Water treatment plant shutdown impacts East Bay tap water taste

Originally published on November 7, 2016 for The Daily Californian

East Bay residents may find their water tastes slightly off, after the East Bay Municipal Utility District, or EBMUD, shut down its largest water treatment plant in favor of emergency local water sources Nov. 1.

The Orinda Water Treatment Plant will be closed until April 2017 in an effort to make the plant more reliable. The $22 million project will improve the plant’s treatment, flow and power systems. It will also split the plant in half with a valve so that in the future, the district can keep one half of the plant running while the other is under maintenance.

While the plant is closed, the company is using its emergency local water sources, the San Pablo Reservoir and the Upper San Leandro Reservoir. EBMUD spokesperson Jenesse Miller said that even though the taste is different, the water is still safe to drink.

“Even though it does taste differently, (the water) meets or surpasses all state and federal safe drinking water act standards,” Miller said. “Our laboratory tests every single day to ensure water quality.”

EBMUD had previously shut down the San Pablo Reservoir in September but resumed operations after receiving about 500 calls from customers complaining about the water’s taste and smell. The district relaunched the project in October because the cooler weather makes the taste of certain compounds less distinguishable, according to Miller.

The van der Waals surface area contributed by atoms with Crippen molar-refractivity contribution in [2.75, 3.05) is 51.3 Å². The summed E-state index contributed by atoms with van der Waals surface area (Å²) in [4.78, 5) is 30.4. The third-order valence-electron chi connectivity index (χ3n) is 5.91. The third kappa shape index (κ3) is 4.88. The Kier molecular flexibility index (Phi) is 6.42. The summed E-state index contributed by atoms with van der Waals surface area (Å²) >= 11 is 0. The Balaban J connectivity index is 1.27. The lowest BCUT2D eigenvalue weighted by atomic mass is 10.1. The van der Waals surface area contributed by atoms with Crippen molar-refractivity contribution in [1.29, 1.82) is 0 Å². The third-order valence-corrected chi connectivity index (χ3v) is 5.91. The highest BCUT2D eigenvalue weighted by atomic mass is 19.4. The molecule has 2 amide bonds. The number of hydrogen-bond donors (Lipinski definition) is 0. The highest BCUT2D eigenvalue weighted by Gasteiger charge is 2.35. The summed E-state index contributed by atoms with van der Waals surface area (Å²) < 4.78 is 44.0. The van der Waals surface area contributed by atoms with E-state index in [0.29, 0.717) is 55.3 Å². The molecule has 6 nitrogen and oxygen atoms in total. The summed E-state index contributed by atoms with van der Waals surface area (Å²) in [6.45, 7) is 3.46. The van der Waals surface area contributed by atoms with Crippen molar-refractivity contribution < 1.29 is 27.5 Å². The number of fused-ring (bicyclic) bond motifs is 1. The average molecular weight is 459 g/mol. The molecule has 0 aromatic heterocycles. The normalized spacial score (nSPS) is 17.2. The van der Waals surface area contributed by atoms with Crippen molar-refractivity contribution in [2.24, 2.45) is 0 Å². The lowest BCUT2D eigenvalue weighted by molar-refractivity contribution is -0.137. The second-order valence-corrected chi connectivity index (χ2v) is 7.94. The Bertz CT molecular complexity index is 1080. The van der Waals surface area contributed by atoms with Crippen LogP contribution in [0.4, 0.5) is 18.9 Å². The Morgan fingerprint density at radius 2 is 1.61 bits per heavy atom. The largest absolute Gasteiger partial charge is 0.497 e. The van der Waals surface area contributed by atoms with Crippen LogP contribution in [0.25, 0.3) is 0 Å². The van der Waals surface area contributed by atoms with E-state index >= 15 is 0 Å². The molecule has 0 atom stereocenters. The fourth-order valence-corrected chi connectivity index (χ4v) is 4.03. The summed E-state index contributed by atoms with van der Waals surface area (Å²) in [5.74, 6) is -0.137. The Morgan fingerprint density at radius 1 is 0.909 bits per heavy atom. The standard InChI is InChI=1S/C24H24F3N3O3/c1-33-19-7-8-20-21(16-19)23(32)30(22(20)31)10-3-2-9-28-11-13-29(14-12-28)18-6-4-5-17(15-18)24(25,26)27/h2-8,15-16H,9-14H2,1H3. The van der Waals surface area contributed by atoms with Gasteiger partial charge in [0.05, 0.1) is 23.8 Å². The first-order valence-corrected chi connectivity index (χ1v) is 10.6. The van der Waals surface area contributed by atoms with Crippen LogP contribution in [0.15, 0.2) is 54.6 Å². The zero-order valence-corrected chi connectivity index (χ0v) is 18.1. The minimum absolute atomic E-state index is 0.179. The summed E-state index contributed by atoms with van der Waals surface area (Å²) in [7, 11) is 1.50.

Miller said the district has received roughly 30 calls since October, which is in line with the average number of calls per month.

“People will ultimately get used to the water, and it won’t be as noticeable after some time,” Miller said. “Now the funny irony about that, when Orinda Water comes back online, you might have people notice the taste then, even though that was the original water they were drinking.”

UC Berkeley assistant professor in the department of environmental science, policy and management Ted Grantham said that because the plant receives water from the Mokelumne River Watershed, which is primarily made of granite, the water did not have a distinct taste. Local water supplies, such as the San Pablo Reservoir, however, have soil in the water, affecting the taste.

“It’s not that the water that is produced locally is bad, it’s just different than what we’re used to drinking,” Grantham said. “We have the highest quality water than anywhere in the state. We’re somewhat spoiled in the quality of water we receive because it requires much less treatment.”

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